The package, which also holds out the prospect of financing an auto speedway in eastern New Orleans, heads to a Senate committee for consideration today.
Lawmakers are under increasing pressure to complete work on inducements for the Hornets, whose plans to move from Charlotte, N.C., are subject to a vote by NBA officials next week.
Against that backdrop, the House, after painstaking debate covering almost three hours:
-- Approved by a 79-24 vote House Bill 46 by Rep. Edwin Murray, D-New Orleans, rededicating a penny of the hotel-motel tax in New Orleans. The penny now generates about $8 million for local projects. The bill would let about $6 million be spent on commitments that state officials have made to the Saints and Hornets, and $2 million to help finance about $20 million in loans to expand the Convention Center.
If there is any money left over, an amendment by Rep. Kenneth Odinet, D-Arabi, would let it be used to finance planning of the eastern New Orleans raceway. In a previous version of the bill, the surplus from the tax collections would have gone into a fund for New Orleans lawmakers to tap for economic development or educational or tourism programs in their districts. Odinet's amendment makes the speedway another option.
-- Voted 86-18 for House Bill 45 by Rep. John Alario, D-Westwego, to raise the hotel-motel tax in New Orleans from 12 percent to 13 percent and to raise the tax on food and beverages in New Orleans restaurants and bars from 9.5 percent to 9.75 percent.
The bill was amended by Rep. Alex Heaton, D-New Orleans, to exempt "mom-and-pop" restaurants and bars that make less than $500,000 a year and by Rep. Bobby Faucheux, D-LaPlace, to exempt convenience stores and groceries stores that sell food or drinks.
Alario the hotel-motel tax increase would raise about $8 million a year, enough to pay off another $80 million in loans for the $450 million expansion of the Convention Center. The increase in the food and beverage tax would generate about $2 million a year to pay off another $20 million in loans.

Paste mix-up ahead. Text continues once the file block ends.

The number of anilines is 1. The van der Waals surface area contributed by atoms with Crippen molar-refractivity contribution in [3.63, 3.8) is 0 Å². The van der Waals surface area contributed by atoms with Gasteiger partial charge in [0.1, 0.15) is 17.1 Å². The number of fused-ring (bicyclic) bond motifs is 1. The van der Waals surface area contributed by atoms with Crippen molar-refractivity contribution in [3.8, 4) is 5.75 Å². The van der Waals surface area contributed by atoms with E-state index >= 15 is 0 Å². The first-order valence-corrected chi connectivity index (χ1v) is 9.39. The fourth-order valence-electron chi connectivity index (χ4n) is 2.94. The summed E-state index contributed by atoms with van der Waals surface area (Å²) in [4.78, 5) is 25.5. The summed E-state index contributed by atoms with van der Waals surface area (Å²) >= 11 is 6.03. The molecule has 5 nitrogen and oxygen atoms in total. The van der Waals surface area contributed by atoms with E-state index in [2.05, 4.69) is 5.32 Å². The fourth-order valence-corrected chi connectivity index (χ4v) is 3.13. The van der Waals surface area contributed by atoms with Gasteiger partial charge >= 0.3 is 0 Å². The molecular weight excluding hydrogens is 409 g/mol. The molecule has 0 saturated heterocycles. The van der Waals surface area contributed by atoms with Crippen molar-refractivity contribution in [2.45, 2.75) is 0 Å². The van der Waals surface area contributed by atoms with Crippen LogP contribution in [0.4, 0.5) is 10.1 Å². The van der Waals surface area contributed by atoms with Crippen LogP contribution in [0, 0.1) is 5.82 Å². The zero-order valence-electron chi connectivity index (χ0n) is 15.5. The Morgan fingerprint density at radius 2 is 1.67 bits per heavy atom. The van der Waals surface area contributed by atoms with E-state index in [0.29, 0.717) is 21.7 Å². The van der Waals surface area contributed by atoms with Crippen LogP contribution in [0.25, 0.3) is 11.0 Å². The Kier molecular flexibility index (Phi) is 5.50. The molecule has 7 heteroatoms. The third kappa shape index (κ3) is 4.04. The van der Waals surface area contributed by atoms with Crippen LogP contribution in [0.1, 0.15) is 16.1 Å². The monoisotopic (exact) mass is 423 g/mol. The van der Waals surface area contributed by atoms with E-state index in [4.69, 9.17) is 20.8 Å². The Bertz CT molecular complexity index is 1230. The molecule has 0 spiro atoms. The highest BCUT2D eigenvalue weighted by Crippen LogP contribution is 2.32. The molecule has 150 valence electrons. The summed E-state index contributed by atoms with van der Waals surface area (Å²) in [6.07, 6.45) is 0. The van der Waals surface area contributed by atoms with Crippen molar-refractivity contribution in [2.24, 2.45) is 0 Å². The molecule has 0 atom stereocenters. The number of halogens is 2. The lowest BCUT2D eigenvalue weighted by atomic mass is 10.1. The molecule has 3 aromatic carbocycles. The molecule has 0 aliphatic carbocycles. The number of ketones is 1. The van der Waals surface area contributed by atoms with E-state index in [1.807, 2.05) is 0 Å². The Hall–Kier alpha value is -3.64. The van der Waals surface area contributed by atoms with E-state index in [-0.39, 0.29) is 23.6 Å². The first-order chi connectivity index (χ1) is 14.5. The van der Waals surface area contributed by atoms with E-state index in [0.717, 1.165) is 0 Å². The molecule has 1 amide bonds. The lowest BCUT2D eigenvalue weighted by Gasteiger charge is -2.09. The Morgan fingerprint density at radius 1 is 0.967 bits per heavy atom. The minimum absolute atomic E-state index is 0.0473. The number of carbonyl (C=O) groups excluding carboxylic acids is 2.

-- Approved 69-34 Murray's HB 67 to appropriate a little more than $10 million to complete luxury suites and expand locker rooms and weight rooms at the New Orleans Arena for the Hornets.
The bill also allocates $6.75 million to the Saints as the state's 75 percent share of costs of a new indoor practice center at the football team's headquarters in Metairie. The team would come up with the other 25 percent.
The $16.75 million comes out of the $120 million that the Legislature may spend from tax amnesty receipts.
-- Approved spending $1.75 million in HB 103 by Rep. Jerry Luke LeBlanc, D-Lafayette, to cover the cost of moving the Hornets to New Orleans, if NBA officials approve. The money comes from the tax amnesty program receipts. But the bill requires that a like amount be transferred from the New Orleans hotel-motel tax surplus back into the state general fund.
Bigger increase fizzles.
The longest debate on the House floor came on Alario's bill, with Murray trying to raise the motel tax by 2 percent instead of 1 percent. Murray said a 2 percent increase would generate about $16 million, with $12 million going to the Convention Center to finance $120 million in loans and the rest to the special New Orleans lawmakers' fund for district projects.
At Alario's request, House Speaker Charlie DeWitt, D-Lecompte, ruled that the amendment did not fit the legal parameters of the agenda for the session, and the proposal fizzled.
Alario said the Convention Center expansion "will create 7,200 jobs in the New Orleans area economy and another $54 million in taxes." He said any greater tax increases would jeopardize passage of the bill. Rep. Jack Smith, D-Patterson, criticized Murray's HB 46 for not abolishing the special New Orleans funds entirely.
The bill financing the Saints' indoor training center and the basketball arena improvements picked up allies from outside the New Orleans area, a notable development in a Legislature where New Orleans lawmakers often struggle to persuade colleagues to commit money to their projects. Rep. Vic Stelly, R-Lake Charles, said his city received $37.5 million a few years ago to lure the Boeing Co.
"I haven't forgotten that," he said. "Of the $120 million in tax amnesty money, this is only $18 million that we have spent. The rest we will all share in. It is not all going to New Orleans."